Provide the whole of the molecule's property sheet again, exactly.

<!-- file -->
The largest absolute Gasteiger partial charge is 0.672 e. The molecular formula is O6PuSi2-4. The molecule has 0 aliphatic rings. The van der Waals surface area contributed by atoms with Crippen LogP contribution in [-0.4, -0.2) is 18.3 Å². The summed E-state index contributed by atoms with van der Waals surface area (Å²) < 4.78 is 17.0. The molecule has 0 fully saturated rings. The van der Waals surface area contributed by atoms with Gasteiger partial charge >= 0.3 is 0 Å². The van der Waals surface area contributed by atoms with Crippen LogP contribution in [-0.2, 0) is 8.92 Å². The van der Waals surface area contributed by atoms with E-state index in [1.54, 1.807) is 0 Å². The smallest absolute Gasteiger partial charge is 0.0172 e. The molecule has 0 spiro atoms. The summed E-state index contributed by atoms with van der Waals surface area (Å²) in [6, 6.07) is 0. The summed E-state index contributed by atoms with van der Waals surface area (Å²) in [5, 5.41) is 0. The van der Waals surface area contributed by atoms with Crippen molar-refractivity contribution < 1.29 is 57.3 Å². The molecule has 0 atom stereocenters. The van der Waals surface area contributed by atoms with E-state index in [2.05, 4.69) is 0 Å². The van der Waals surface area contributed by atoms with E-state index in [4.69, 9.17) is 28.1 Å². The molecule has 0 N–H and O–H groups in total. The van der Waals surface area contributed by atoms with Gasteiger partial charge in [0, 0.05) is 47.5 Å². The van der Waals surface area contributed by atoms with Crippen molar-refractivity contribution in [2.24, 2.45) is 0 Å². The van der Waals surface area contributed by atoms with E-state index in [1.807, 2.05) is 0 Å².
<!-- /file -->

The largest absolute Gasteiger partial charge is 0.672 e. The molecular formula is O6PuSi2-4. The molecule has 0 aliphatic rings. The van der Waals surface area contributed by atoms with Crippen LogP contribution in [-0.4, -0.2) is 18.3 Å². The summed E-state index contributed by atoms with van der Waals surface area (Å²) < 4.78 is 17.0. The molecule has 0 fully saturated rings. The van der Waals surface area contributed by atoms with Gasteiger partial charge >= 0.3 is 0 Å². The van der Waals surface area contributed by atoms with Crippen LogP contribution in [-0.2, 0) is 8.92 Å². The van der Waals surface area contributed by atoms with E-state index in [1.54, 1.807) is 0 Å². The smallest absolute Gasteiger partial charge is 0.0172 e. The molecule has 0 spiro atoms. The summed E-state index contributed by atoms with van der Waals surface area (Å²) in [6, 6.07) is 0. The summed E-state index contributed by atoms with van der Waals surface area (Å²) in [5, 5.41) is 0. The van der Waals surface area contributed by atoms with Crippen molar-refractivity contribution < 1.29 is 57.3 Å². The molecule has 0 atom stereocenters. The van der Waals surface area contributed by atoms with E-state index in [2.05, 4.69) is 0 Å². The van der Waals surface area contributed by atoms with E-state index in [4.69, 9.17) is 28.1 Å². The molecule has 0 N–H and O–H groups in total. The van der Waals surface area contributed by atoms with Gasteiger partial charge in [0, 0.05) is 47.5 Å². The van der Waals surface area contributed by atoms with Crippen molar-refractivity contribution in [2.24, 2.45) is 0 Å². The van der Waals surface area contributed by atoms with E-state index in [1.807, 2.05) is 0 Å².